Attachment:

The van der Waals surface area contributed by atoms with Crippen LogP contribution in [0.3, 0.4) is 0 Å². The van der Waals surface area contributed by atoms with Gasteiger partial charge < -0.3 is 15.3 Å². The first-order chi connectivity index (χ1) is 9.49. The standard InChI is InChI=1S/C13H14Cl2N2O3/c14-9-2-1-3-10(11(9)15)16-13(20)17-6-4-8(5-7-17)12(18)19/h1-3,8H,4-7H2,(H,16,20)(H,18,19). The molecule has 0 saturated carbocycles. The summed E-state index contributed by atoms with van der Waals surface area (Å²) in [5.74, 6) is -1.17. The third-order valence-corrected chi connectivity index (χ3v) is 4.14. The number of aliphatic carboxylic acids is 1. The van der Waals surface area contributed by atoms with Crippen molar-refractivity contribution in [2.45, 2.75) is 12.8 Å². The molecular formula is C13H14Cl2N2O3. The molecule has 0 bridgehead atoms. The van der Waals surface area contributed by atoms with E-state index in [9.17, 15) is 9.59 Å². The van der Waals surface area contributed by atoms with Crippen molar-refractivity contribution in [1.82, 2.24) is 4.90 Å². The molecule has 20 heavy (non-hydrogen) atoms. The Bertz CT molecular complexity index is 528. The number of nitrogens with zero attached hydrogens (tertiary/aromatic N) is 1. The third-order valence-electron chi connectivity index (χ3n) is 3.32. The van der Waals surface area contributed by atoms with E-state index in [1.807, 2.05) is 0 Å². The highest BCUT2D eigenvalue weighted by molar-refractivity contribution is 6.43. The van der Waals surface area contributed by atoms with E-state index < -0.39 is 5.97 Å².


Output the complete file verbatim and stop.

The van der Waals surface area contributed by atoms with Crippen LogP contribution in [0.3, 0.4) is 0 Å². The van der Waals surface area contributed by atoms with Gasteiger partial charge < -0.3 is 15.3 Å². The first-order chi connectivity index (χ1) is 9.49. The standard InChI is InChI=1S/C13H14Cl2N2O3/c14-9-2-1-3-10(11(9)15)16-13(20)17-6-4-8(5-7-17)12(18)19/h1-3,8H,4-7H2,(H,16,20)(H,18,19). The molecule has 0 saturated carbocycles. The summed E-state index contributed by atoms with van der Waals surface area (Å²) in [5.74, 6) is -1.17. The third-order valence-corrected chi connectivity index (χ3v) is 4.14. The number of aliphatic carboxylic acids is 1. The van der Waals surface area contributed by atoms with Crippen molar-refractivity contribution in [2.45, 2.75) is 12.8 Å². The molecular formula is C13H14Cl2N2O3. The molecule has 0 bridgehead atoms. The van der Waals surface area contributed by atoms with E-state index in [9.17, 15) is 9.59 Å². The van der Waals surface area contributed by atoms with Crippen molar-refractivity contribution in [1.82, 2.24) is 4.90 Å². The molecule has 20 heavy (non-hydrogen) atoms. The Bertz CT molecular complexity index is 528. The number of nitrogens with zero attached hydrogens (tertiary/aromatic N) is 1. The third-order valence-electron chi connectivity index (χ3n) is 3.32. The van der Waals surface area contributed by atoms with E-state index in [1.807, 2.05) is 0 Å². The highest BCUT2D eigenvalue weighted by molar-refractivity contribution is 6.43. The van der Waals surface area contributed by atoms with E-state index < -0.39 is 5.97 Å².